Magazine article Clinical Psychiatry News

Poor Sleep Is Linked to Cortical Amyloid Burden

Magazine article Clinical Psychiatry News

Poor Sleep Is Linked to Cortical Amyloid Burden

Article excerpt


MINNEAPOLIS -- People who report feeling more sleepy and less rested have elevated levels of amyloid in regions of the brain that are commonly involved in Alzheimer's disease, finds a cohort study reported at the annual meeting of the Associated Professional Sleep Societies.

Researchers studied 98 asymptomatic, cognitively healthy late-middle-age adults from the WRAP (Wisconsin Registry for Alzheimer's Prevention) program, the majority of whom were at elevated risk for the disease because of their family history.

Self-reported somnolence, poorer sleep quality, and sleep problems were significantly correlated with higher levels of amyloid deposition in the cortex overall and in four sub-regions that are typically affected in Alzheimer's disease (P less than .05).

"It does appear that there is an association between amyloid burden and sleepiness, and that relationship is present in adults who are cognitively healthy but who are at risk of developing Alzheimer's disease in the future. They are fairly young in terms of amyloid pathology," commented first author Kate Sprecher, a PhD candidate in the neuroscience training program at the University of Wisconsin-Madison. She acknowl edged that the findings may differ in a cohort not enriched for people at elevated risk.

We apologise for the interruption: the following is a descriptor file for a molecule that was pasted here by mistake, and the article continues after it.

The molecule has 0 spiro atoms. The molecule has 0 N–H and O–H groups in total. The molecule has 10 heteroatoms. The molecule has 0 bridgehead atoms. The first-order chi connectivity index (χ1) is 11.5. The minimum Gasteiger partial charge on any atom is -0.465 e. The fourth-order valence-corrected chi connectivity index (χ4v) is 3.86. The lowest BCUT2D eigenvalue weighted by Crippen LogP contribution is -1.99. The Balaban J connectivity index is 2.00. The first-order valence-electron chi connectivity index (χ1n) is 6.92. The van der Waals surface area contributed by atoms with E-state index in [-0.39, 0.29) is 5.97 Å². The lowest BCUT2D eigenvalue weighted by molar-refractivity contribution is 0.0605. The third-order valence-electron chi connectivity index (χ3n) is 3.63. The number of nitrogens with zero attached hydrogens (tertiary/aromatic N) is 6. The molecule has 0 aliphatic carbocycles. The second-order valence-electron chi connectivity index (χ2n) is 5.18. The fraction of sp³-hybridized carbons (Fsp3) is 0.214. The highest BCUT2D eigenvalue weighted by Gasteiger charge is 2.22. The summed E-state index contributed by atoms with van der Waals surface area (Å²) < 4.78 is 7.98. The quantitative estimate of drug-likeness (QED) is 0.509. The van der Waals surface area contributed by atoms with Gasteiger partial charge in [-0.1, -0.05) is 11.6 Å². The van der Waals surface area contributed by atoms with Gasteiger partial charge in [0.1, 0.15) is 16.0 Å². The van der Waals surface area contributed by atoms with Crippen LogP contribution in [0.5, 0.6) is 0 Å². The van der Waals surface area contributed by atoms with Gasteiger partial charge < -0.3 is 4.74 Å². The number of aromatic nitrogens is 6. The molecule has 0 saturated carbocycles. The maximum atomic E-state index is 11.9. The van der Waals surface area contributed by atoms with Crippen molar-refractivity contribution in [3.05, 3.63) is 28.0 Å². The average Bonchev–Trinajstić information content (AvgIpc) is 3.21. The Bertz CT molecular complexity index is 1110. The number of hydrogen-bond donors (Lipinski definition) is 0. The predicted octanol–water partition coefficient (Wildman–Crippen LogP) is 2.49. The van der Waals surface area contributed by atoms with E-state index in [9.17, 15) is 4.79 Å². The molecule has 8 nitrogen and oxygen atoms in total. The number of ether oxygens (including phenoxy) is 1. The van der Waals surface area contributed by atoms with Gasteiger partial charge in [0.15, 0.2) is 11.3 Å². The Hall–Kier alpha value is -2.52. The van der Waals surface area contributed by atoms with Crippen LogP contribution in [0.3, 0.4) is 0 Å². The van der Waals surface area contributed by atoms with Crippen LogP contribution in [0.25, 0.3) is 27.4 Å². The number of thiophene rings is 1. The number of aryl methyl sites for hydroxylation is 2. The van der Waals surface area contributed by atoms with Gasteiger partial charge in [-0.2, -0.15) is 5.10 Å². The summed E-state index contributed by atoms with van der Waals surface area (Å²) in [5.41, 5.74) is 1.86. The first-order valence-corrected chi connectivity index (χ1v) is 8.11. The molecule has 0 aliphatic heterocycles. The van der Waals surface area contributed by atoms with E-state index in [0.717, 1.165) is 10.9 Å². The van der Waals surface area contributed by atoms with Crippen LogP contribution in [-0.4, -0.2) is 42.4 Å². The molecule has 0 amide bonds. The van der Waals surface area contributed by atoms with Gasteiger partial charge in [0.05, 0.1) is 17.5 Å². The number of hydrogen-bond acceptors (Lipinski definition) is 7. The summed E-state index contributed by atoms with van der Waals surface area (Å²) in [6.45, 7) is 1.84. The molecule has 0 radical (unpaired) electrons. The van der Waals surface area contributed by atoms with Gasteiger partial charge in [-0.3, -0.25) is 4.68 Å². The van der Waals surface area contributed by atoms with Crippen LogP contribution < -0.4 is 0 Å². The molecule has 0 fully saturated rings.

"In terms of mechanisms, we can't say from these data whether sleep is driving amyloid deposition or whether amyloid deposition is disrupting sleep," she added. "Nonetheless, it's kind of tantalizing that sleep may be a tool that we can use to prevent or delay Alzheimer's pathology. We may be able to intervene early in the disease, when people are actually able to respond to treatment, because typically, current drugs are targeting later disease, when a great deal of neurodegeneration has already taken place. So sleep may be something that we can target really early."

The investigators plan to further investigate the observed association using objective measures of sleep and obstructive sleep apnea (OSA), according to Ms. Sprecher. "And we'll do some longitudinal follow-up as well in our cohort to see how sleep changes might relate to actual progression of the disease," she said.

The study participants completed the Medical Outcomes Study (MOS) Sleep Scale and the Epworth Sleepiness Scale (ESS). Amyloid deposition in the brain was measured by positron-emission tomography performed with Pittsburgh Compound B.

The participants were 63 years old, on average, and two-thirds were female, reported Ms. …

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